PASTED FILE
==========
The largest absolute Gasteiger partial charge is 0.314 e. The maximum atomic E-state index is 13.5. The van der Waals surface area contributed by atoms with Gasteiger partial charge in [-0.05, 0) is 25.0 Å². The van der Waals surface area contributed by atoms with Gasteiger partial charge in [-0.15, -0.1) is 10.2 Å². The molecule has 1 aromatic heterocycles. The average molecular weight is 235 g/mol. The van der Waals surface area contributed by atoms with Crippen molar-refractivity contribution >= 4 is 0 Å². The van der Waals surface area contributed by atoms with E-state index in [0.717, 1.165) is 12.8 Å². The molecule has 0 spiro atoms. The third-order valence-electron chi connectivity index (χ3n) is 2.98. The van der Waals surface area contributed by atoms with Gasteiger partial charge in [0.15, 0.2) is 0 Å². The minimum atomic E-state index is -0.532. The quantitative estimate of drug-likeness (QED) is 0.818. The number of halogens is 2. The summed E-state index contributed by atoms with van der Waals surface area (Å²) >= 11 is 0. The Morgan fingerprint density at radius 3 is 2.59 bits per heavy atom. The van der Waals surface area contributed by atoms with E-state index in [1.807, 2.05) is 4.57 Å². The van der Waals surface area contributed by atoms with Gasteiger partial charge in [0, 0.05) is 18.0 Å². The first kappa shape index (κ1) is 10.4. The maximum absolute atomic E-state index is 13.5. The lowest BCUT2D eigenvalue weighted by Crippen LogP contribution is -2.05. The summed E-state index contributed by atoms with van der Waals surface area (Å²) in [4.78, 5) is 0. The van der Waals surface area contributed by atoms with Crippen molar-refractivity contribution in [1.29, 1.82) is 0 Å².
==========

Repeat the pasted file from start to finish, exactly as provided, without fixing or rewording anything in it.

The largest absolute Gasteiger partial charge is 0.314 e. The maximum atomic E-state index is 13.5. The van der Waals surface area contributed by atoms with Gasteiger partial charge in [-0.05, 0) is 25.0 Å². The van der Waals surface area contributed by atoms with Gasteiger partial charge in [-0.15, -0.1) is 10.2 Å². The molecule has 1 aromatic heterocycles. The average molecular weight is 235 g/mol. The van der Waals surface area contributed by atoms with Crippen molar-refractivity contribution >= 4 is 0 Å². The van der Waals surface area contributed by atoms with E-state index in [0.717, 1.165) is 12.8 Å². The molecule has 0 spiro atoms. The third-order valence-electron chi connectivity index (χ3n) is 2.98. The van der Waals surface area contributed by atoms with Gasteiger partial charge in [0.15, 0.2) is 0 Å². The minimum atomic E-state index is -0.532. The quantitative estimate of drug-likeness (QED) is 0.818. The number of halogens is 2. The summed E-state index contributed by atoms with van der Waals surface area (Å²) >= 11 is 0. The Morgan fingerprint density at radius 3 is 2.59 bits per heavy atom. The van der Waals surface area contributed by atoms with E-state index in [1.807, 2.05) is 4.57 Å². The van der Waals surface area contributed by atoms with Gasteiger partial charge in [0, 0.05) is 18.0 Å². The first kappa shape index (κ1) is 10.4. The maximum absolute atomic E-state index is 13.5. The lowest BCUT2D eigenvalue weighted by Crippen LogP contribution is -2.05. The summed E-state index contributed by atoms with van der Waals surface area (Å²) in [4.78, 5) is 0. The van der Waals surface area contributed by atoms with Crippen molar-refractivity contribution in [1.29, 1.82) is 0 Å².